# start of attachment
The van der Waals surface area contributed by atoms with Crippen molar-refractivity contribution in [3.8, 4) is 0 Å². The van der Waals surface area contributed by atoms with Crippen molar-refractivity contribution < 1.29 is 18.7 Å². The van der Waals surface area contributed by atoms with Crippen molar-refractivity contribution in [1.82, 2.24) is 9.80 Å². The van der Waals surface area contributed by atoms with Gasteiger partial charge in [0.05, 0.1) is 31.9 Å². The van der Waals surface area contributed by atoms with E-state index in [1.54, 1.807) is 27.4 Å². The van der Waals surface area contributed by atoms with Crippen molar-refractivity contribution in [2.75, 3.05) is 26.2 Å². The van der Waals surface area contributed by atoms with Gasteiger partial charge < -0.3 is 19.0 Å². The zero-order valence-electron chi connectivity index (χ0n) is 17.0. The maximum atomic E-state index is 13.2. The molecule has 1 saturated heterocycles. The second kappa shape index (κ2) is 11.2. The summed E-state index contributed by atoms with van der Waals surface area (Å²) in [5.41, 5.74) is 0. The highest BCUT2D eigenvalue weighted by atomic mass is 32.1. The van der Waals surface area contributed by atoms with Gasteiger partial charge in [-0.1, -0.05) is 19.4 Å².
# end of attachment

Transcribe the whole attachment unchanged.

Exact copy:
The van der Waals surface area contributed by atoms with Crippen molar-refractivity contribution in [3.8, 4) is 0 Å². The van der Waals surface area contributed by atoms with Crippen molar-refractivity contribution < 1.29 is 18.7 Å². The van der Waals surface area contributed by atoms with Crippen molar-refractivity contribution in [1.82, 2.24) is 9.80 Å². The van der Waals surface area contributed by atoms with Gasteiger partial charge in [0.05, 0.1) is 31.9 Å². The van der Waals surface area contributed by atoms with E-state index in [1.54, 1.807) is 27.4 Å². The van der Waals surface area contributed by atoms with Crippen molar-refractivity contribution in [2.75, 3.05) is 26.2 Å². The van der Waals surface area contributed by atoms with Gasteiger partial charge < -0.3 is 19.0 Å². The zero-order valence-electron chi connectivity index (χ0n) is 17.0. The maximum atomic E-state index is 13.2. The molecule has 1 saturated heterocycles. The second kappa shape index (κ2) is 11.2. The summed E-state index contributed by atoms with van der Waals surface area (Å²) in [5.41, 5.74) is 0. The highest BCUT2D eigenvalue weighted by atomic mass is 32.1. The van der Waals surface area contributed by atoms with Gasteiger partial charge in [-0.1, -0.05) is 19.4 Å².